According to a report published in 2022(1) by the World Health Organization, 1 in 8 people worldwide is living with a mental disorder. No one wants to pop pills now and then to keep their mental health in check. So, people are looking for solutions outside pharmaceutical drugs. One solution that seems to be attracting a lot of attention is functional mushrooms.
Recent research suggests that functional mushrooms do have mental benefits. The fungal components support our psychological well-being. And given the current state of the world, learning to take charge of our mental health and improve well-being and resilience is exceptionally pressing.
Medicinal mushrooms like Lion's mane, Chaga, Reishi, and Cordyceps are known to maintain and restore mental health balance and improve cognition. Below we will explore the four best mushrooms for mental health and how they can help.
Top 4 Medicinal Mushrooms For Mental Health
Medicinal fungi are a diverse group of functional foods with many health benefits and culinary applications. The more research is done on them, the more scientists discover the potential of functional mushroom products to improve our lives.
Across the board, medicinal mushrooms have demonstrated potential for positive impacts on mental health conditions such as anxiety and depression. This is a guide on the best mushrooms for mental health, backed by science.
Lion's Mane Mushrooms
For mental clarity, our top pick of mushrooms is the fuzzy-looking Lion's mane mushroom, also known as Hericium Erinaceus in the scientific community. The mushroom has been traditionally used to support the brain's health and is popularly known as "nature's brain juice" or "brain tonic." Even more, Buddhist monks have used the mushroom to heighten focus during meditation and to enhance brain power.
Read More:Learn about the best mushrooms for brain health.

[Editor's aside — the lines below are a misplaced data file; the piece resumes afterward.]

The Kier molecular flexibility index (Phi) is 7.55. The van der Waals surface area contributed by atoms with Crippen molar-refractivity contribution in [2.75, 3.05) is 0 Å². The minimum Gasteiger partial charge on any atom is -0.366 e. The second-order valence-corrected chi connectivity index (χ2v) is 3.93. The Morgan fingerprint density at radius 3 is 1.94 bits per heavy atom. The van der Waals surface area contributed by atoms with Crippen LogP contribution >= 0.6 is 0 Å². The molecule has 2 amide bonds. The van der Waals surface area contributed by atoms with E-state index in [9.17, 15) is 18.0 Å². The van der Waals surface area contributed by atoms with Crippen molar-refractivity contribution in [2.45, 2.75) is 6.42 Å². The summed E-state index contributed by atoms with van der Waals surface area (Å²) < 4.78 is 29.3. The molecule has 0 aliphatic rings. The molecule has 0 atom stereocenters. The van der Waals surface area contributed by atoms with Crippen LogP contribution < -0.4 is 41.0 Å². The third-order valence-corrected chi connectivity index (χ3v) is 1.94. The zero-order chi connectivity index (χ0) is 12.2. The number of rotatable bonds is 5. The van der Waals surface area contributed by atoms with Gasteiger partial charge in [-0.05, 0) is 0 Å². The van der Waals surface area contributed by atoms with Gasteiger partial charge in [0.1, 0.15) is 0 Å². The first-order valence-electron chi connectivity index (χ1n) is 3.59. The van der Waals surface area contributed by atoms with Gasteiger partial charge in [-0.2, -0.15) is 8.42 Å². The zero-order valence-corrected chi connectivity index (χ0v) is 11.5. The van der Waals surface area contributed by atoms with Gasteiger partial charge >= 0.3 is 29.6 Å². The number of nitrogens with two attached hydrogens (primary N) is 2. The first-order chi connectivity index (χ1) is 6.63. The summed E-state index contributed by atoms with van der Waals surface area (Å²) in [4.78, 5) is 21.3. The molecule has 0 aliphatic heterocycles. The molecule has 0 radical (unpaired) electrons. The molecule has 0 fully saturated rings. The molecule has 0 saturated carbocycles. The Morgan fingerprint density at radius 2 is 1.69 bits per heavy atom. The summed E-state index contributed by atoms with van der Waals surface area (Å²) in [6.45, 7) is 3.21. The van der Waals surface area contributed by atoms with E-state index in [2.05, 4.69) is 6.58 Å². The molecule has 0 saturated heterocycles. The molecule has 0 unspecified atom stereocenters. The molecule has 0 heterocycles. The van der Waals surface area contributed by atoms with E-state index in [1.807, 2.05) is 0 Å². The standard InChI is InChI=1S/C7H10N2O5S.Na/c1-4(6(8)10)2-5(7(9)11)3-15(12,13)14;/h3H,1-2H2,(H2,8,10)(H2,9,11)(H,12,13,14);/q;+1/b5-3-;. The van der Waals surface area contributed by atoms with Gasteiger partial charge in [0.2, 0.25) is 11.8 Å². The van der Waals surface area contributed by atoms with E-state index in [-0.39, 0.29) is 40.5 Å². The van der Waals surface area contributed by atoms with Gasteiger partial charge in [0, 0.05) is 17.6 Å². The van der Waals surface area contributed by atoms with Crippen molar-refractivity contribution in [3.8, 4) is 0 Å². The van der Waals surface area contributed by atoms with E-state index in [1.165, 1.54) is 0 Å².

Below, we will look at the specific mental health benefits offered by Lion's mane.
Lion's Mane Fights Depression
There is some evidence that depression may be impacted by inflammation. Lion's mane's anti-inflammatory properties elevate mood. Amycenone, extracted from Lion's mane, has antidepressant properties(2) and can be taken as a supplement to prevent depression brought on by inflammation. The brain's activity is activated by amycenone.
Research has shown that Lion's mane also increases the levels of the brain's natural antidepressant, Brain-Derived Neurotrophic Factor (BDNF).
Patients with recurrent depressive disorder benefit from Amyloban(3), a bioactive compound extracted from Lion's mane mushrooms. The compounds help improve neurocognitive function.
Another study(4) discovered that the mushroom significantly decreased depression. Three capsules containing Hericium Erinaceus extracts were taken orally for eight weeks to get the results.
Read More: See how Lion's mane fights depression.
Lion's Mane Boosts Cognitive Function
Researchers conducted a clinical trial(5) and discovered that Hericium Erinaceus slightly enhanced cognitive function. For 16 weeks, the participants took four 250 mg tablets containing 96% Lion's mane dry powder.
The older men and women who participated in the study demonstrated noticeably higher cognitive function scale scores at the end of the research.
Read More: See our detailed guide on how Lion's mane boosts memory.
Lion's Mane Mushroom Fights Anxiety
Lion's mane extract soothes the nerves in postmenopausal women, lowering anxiety and irritability. Additionally, premenopausal symptoms like fatigue and mood swings are improved by Lion's mane. Research shows that in fighting anxiety and boosting brain health, Lion's mane mushroom uses a variety of mechanisms.
One of the best mushrooms for anxiety, Lion's mane mushroom helps fight oxidative stress. Various research studies have implicated oxidative stress in a variety of anxiety disorders.
For example, in a study conducted in 2018(6), researchers analyzed the role of oxidative stress in anxiety disorders. In the research study, the scientists confirmed that anxiety is often characterized by reduced antioxidant defenses, which often gives room for oxidative stress to take over and cause damage to nucleic acids, lipids, and proteins in the body.